The police officer opened up to ABC News' George Stephanopoulos
Credit: Kevin Lowder/ABC

A day after a grand jury decided not to indict him, Darren Wilson spoke out for the first time about why he shot Michael Brown.

“He had grabbed my gun and he had charged me,” Wilson, 28, told George Stephanopoulos on ABC’s World News on Tuesday night. “And he was going to kill me.”

The Ferguson, Missouri, police officer had kept out of the public eye ever since he killed 18-year-old Brown during an altercation Aug. 9.

The incident lead to looting and riots in the city and sparked protests throughout the country. Critics called the slaying an act of racial prejudice, but Wilson says he acted in self-defense.

In his first TV interview, he outlined his version of the tragic events, saying he saw Brown – who had recently robbed a convenience store – walking down the middle of the street and pulled up to him in his police car, asking him to come to the side of the road.

“That’s when he said, ‘What the f— are you going to do about it?’ and slammed my door shut on me,” Brown told Stephanopoulos.

He said Brown began punching him from outside the vehicle: “I just felt the immense power he had. The way I’ve described it, it was like a 5-year-old holding onto Hulk Hogan. That’s just how big this man was.”

“I didn’t know if I’d be able to withstand another hit like that,” he continued. “I said, Get back or I’m going to shoot you,’ and his response, immediately, he grabbed the top of my gun. And when he grabbed it he said, ‘You’re too much of a p—- to shoot me.’ And while he’s doing that, I can feel his hand trying to come over my hand and get inside the trigger guard and try to shoot me with my own gun, and that’s when I pulled the trigger for the first time.”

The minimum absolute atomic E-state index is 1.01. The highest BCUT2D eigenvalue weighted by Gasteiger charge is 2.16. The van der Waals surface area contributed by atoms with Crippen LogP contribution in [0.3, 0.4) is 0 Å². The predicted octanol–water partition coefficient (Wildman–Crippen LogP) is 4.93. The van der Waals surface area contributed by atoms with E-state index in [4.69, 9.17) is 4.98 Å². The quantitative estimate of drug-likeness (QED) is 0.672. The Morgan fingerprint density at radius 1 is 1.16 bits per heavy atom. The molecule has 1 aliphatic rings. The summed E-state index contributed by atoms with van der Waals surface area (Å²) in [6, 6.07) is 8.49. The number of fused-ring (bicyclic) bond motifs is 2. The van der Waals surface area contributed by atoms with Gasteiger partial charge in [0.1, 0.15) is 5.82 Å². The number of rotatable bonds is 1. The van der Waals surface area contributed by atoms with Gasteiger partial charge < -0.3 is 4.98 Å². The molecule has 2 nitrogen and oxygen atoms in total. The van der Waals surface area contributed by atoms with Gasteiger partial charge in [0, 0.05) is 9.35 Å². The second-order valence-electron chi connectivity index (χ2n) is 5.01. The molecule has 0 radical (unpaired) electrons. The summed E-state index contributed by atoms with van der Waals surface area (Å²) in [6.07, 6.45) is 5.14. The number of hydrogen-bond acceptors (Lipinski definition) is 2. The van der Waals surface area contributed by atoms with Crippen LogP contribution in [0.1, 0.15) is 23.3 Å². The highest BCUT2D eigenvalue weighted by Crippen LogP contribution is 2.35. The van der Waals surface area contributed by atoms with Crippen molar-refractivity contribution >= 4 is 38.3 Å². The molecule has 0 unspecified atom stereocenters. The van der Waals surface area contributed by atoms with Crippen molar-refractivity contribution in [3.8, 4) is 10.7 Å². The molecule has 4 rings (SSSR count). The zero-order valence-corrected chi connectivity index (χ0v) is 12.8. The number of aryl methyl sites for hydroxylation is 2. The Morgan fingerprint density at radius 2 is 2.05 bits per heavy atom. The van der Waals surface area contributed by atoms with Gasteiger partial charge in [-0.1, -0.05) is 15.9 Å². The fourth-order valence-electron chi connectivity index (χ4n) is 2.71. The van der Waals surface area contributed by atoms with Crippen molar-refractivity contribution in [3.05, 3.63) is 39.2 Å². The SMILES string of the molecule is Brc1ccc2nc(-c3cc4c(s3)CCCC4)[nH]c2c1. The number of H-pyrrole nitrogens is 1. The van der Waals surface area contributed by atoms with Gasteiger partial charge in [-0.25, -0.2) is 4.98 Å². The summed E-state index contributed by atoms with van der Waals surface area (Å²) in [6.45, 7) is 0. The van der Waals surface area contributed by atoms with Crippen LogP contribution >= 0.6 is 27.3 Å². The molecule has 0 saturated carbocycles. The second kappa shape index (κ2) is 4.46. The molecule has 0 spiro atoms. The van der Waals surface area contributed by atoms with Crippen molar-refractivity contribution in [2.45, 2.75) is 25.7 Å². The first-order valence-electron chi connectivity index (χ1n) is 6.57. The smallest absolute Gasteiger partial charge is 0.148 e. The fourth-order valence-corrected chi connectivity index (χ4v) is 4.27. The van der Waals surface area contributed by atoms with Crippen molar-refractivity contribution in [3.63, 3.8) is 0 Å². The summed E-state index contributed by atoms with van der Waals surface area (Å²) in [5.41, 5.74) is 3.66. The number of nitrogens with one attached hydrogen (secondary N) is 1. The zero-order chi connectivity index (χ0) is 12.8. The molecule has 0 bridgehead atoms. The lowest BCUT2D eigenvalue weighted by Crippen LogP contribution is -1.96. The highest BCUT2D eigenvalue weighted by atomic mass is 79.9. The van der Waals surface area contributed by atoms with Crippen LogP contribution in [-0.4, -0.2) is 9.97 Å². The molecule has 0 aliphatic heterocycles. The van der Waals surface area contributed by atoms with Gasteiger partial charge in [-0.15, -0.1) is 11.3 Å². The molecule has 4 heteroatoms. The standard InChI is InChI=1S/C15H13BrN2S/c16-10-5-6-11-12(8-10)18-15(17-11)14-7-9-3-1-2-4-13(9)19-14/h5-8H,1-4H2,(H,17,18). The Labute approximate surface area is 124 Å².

After two misfires, he shot Brown, who initially ran but then came towards him. It was the first time Wilson had ever used his gun.

Pressed by Stephanopoulos, the cop maintained he could not have done anything differently – and that he would have reacted the same way had Brown been white. But will the memory of that night haunt him?

“I don’t think it’s haunting,” Wilson said. “It’s always going to be something that happened.”

Meanwhile, President Barack Obama and Brown’s family are asking for peace as people protest.

“Answering violence with violence is not the appropriate reaction,” Brown’s parents said in a statement. “Let’s not just make noise, let’s make a difference.”

By Tuesday, more than 12 local businesses had been set on fire, 14 people were injured and 61 arrested during the Ferguson demonstrations, according to the Associated Press. More than 2,200 National Guardsmen have been deployed near the St. Louis suburb as authorities anticipate more damage.

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